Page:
Every year, our economy absorbs the cost of drug and alcohol abuse as well as the cost of substance abuse treatment for addiction. Just how much money are we talking about?
Earlier this year, CNNMoney released a mind-boggling report, stating that the cost of prescription drug abuse is estaimated at more than $70 billion.
Approximately, $42 billion of that 70 billion is lost in productivity with another $8.2 billion coming from criminal justice costs. And addicts who shop around for doctors cost insurers $10,000-$15,000 apiece.
If we apply these numbers to medicare, we’re talking about major taxpayer dollars–your money, my money.
Conclusion? Each and every person in the United States is paying for the consequences of drug and alcohol addiction.
Yet these numbers barely scratch the surface for the overall cost of addiction. What does drug and alcohol abuse cost us economically? And is it worth the expense?
Economic and Societal Cost of Drug and Alcohol Abuse
for the Nation
Substance abuse, addiction and its consequences cost our nation nearly $500 billion in 2005, according to a report released by the National Center on Addiction and Substance Abuse. Keep in mind this amount does not mean we’re pouring $500 billion dollars into substance abuse treatment services. Rather, this number attempts to quantitfy the effects of drug and alcohol abuse in our nation and how much that is costing us.
And every little thing has its toll on the budget. Take incarcerations, for example.
Approximately, one-quarter of the 2 million people (500,000) in American prisons or jails have been convicted of a drug offence. Since it costs roughly $67 to incarcerate a person for one day, then our nation spends about $8 billion a year on drug-related incarcerations.
California spends almost $44 billion a year, according to a 2005 report from the California Department of Finance. This estimation includes factors such as
- loss of productivity
- health care
- substance abuse prevention programs
- criminal justice programs
A more recent study (from 2011) concludes that California spent about $60 million dollars, housing marijuana offenders behind bars. (On average, each inmate cost about $45,000 yearly.)
Economic and Societal Benefits of Substance Abuse Treatment
for the Nation
Treatment benefits reach more than just the addict, impacting society as a whole, from public safety to improved quality of life.
Studies have proven that every $1 spent on treatment can save the nation up to $7 in benefits such as
- fewer medical costs
- decreased crime
- increased employment
- less money spent on housing inmates
California has already taken huge steps toward substance abuse treatment, as evidenced by the the passing of Proposition 36, or the Substance Abuse and Crime Prevention Act of 2000. The purpose of the program was to send those charged with drug or alcohol-related crime to treatment instead of jail.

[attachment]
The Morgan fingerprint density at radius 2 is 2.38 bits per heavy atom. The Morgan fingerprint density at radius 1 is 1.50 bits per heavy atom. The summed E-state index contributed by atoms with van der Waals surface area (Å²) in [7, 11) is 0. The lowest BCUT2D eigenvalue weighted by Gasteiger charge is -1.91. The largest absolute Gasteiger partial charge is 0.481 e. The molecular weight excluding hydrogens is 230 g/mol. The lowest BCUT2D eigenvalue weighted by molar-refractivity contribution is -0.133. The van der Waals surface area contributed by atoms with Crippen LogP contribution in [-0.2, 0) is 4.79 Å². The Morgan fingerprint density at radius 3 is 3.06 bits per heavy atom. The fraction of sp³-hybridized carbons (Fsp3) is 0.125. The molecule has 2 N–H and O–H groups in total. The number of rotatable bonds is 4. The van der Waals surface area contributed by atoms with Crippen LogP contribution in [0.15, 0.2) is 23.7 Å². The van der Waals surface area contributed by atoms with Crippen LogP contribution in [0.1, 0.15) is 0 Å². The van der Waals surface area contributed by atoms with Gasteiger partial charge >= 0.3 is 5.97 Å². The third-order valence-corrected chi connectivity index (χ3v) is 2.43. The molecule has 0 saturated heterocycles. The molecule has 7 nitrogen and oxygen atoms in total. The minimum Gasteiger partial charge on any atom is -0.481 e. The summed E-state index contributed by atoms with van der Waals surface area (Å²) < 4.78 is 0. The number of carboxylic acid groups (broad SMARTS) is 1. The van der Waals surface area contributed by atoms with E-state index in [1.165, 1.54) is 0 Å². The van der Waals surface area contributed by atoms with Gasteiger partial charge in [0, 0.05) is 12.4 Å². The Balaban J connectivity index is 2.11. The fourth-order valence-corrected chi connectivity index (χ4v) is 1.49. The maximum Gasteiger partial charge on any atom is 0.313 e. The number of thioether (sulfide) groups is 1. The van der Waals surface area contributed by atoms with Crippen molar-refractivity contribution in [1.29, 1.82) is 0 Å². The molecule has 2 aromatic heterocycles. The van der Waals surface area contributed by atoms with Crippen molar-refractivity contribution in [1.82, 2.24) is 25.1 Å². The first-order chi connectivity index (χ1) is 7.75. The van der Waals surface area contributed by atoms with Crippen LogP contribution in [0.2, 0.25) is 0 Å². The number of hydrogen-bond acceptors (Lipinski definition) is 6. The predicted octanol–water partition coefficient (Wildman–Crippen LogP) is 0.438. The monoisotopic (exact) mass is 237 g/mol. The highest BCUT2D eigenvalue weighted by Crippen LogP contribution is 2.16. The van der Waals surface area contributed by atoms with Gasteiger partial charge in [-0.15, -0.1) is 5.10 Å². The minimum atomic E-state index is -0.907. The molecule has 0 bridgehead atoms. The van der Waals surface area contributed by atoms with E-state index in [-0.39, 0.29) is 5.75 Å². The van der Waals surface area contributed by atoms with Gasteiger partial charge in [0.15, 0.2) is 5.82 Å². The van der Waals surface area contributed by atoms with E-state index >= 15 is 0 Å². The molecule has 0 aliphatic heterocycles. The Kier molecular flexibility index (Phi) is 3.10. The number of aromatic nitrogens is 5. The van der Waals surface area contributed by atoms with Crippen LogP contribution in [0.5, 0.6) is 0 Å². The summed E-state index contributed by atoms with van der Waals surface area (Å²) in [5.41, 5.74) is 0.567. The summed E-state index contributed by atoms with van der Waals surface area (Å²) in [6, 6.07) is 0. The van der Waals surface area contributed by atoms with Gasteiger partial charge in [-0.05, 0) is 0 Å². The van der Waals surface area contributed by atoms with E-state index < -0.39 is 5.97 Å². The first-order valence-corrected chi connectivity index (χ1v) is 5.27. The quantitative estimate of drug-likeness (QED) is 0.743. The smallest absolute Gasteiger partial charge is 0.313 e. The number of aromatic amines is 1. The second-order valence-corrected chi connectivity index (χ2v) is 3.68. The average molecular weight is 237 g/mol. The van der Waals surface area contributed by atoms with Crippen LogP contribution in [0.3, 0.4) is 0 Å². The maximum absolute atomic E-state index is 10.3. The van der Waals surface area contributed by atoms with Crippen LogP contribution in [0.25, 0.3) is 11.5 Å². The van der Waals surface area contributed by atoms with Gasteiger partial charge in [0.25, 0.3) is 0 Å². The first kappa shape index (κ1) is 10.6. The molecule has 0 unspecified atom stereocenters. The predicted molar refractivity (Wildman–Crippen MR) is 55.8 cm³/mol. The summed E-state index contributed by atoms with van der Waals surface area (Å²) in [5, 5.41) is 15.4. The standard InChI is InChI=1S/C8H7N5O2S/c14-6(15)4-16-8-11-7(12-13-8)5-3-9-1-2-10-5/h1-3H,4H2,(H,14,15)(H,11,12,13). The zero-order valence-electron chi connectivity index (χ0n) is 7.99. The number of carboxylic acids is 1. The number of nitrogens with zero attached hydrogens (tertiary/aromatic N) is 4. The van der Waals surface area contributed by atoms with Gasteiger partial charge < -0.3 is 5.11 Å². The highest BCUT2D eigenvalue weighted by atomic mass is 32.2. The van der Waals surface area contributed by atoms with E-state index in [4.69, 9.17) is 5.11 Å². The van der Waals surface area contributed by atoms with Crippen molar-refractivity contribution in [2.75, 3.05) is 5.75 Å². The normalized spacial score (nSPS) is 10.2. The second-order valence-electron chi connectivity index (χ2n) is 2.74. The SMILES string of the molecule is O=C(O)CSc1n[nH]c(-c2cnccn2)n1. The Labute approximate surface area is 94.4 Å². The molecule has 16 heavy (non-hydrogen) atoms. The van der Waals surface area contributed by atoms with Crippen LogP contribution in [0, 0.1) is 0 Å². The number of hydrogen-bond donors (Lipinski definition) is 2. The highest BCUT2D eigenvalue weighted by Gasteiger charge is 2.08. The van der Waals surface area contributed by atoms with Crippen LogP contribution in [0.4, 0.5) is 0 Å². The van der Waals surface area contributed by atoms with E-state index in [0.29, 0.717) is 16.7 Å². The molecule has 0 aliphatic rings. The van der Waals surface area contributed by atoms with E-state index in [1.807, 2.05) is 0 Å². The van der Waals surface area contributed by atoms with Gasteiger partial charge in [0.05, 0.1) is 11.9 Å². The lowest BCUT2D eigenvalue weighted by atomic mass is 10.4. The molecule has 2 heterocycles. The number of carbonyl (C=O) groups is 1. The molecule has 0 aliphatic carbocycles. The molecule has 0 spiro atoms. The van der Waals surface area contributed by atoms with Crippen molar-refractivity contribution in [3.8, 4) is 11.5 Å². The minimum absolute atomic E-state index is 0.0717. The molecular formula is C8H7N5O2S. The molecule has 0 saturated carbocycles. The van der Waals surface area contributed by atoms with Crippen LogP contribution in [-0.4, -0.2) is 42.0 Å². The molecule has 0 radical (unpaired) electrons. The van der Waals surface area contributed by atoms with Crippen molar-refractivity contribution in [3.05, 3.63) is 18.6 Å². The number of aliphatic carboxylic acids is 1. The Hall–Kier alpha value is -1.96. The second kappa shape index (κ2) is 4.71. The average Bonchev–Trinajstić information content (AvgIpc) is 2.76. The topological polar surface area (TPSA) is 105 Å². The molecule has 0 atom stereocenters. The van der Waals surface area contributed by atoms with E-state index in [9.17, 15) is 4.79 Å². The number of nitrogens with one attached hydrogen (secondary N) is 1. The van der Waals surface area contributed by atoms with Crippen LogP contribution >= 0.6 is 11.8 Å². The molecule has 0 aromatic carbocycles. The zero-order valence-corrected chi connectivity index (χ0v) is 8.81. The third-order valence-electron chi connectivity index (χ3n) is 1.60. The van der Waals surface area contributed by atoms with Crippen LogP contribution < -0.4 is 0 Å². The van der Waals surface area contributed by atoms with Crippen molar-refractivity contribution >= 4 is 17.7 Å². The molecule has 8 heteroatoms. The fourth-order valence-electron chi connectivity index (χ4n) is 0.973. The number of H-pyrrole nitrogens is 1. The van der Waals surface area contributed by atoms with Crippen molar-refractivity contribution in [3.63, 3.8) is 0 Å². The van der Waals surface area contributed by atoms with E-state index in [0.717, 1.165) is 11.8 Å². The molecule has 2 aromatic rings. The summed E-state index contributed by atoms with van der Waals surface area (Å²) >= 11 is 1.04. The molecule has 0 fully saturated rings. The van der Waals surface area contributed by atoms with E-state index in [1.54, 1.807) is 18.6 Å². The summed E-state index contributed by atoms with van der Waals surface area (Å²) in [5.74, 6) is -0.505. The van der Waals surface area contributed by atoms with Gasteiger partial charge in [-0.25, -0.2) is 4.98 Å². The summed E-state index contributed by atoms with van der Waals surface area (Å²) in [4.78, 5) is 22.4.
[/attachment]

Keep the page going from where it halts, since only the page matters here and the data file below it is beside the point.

And the efforts have paid off. Or rather, the treatment has payed off.
Five years after Proposition 36 was put into effect in California,
- the number of drug treatment facilities rose 26%
- the rate of people incarcerated for drug possession in the state dropped by 34.3%
- violent crime rate dropped by 11.2%
In the first year alone, a cost analysis done by the University of California showed that California saved
- a minimum of $2.50 for every dollar spent on treatment
- $4 per person who completed treatment, and
- a total of $173 million in savings to the California government.
From 2000 to June of 2006, the state saved more than $350 million by using drug treatment as an alternative to prison and $62 million in jail costs. Altogether California saved a total of $412 million on prison and jail operating costs alone over six and a half years, according to estimates by the Justice Policy Institute.
Is it Worth it?
If you’re worried about spending too much on an alcohol or a drug treatment center for yourself or your loved one–realize that, either way, you’re paying for this addiction. The longer the addiction lasts, the more the economy (and your tax payer dollars) shoulder the financial, economical, and societal cost of the addiction.
And if it’s true that for every $1 spent on treatment, the economy realizes $7 worth of benefits, then economically-speaking, you’re better off to quit paying for the cost of addiction via tax dollars and instead invest in quality treatment center that will give you that $7 return on your investement.
Of course, this doesn’t even begin to calculate the relationship and recovery benefits.